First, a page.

Use this URL to cite or link to this record in EThOS:
Title: The cultural and historical geographies of onshore oil exploration in the British East Midlands during the 20th century
Author: Naylor, A. W.
ISNI:       0000 0004 5990 6245
Awarding Body: University of Nottingham
Current Institution: University of Nottingham
Date of Award: 2016
Availability of Full Text:
Access from EThOS:
Full text unavailable from EThOS. Restricted access.
Access from Institution:
This thesis tells the hitherto neglected story of onshore oil exploration in the British East Midlands from 1908 to 1964. Drawing on a series of case studies it provides a regional historical geography, connecting science and industry to the exploratory field science of geology. During the period examined, two low key discoveries – Hardstoft, in Derbyshire (1919), and Eakring, in Nottinghamshire (1939) - altered Britain’s energy prospects, supplementing coal with liquid mineral oil. Using archival research methods and oral testimonies, the thesis reveals how a diverse assemblage of earth scientists, oilfield technologies and techniques, institutions and private companies developed a regional laboratory for oil exploration. Liquid energy fuelled heated political debates over land nationalisation and private ownership rights, the science of subsurface quantification and governance, and the role of industry in exploration. Though small when compared with global consumption and production figures, oil discovered in the British East Midlands provided a time critical supply of oil during World War Two. It also facilitated technological advances in oilfield development, contributed towards a new arm of economic geology (geophysics) and encouraged earth scientists to think of territory as a three dimensional entity, extending beneath, as well as along the land surface.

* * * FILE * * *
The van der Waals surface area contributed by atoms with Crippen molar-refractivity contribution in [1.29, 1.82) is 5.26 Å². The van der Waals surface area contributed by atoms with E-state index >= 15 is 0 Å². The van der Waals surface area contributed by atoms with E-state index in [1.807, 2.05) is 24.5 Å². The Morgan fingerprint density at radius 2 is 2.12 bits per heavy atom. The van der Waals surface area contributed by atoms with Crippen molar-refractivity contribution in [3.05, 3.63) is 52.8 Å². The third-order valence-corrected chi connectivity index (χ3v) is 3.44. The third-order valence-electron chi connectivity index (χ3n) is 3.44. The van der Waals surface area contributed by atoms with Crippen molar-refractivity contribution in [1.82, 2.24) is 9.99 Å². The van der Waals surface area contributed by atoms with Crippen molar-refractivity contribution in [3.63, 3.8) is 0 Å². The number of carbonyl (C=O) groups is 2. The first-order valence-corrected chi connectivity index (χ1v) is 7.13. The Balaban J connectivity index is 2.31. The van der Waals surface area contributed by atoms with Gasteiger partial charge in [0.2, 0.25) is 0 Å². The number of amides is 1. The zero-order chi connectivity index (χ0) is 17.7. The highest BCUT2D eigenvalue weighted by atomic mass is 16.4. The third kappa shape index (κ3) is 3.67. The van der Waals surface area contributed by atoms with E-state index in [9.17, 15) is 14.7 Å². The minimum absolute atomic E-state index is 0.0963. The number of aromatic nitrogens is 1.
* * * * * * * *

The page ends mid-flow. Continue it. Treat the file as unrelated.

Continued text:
Supervisor: Not available Sponsor: Not available
Qualification Name: Thesis (Ph.D.) Qualification Level: Doctoral
EThOS ID:  DOI: Not available
Keywords: TN Mining engineering. Metallurgy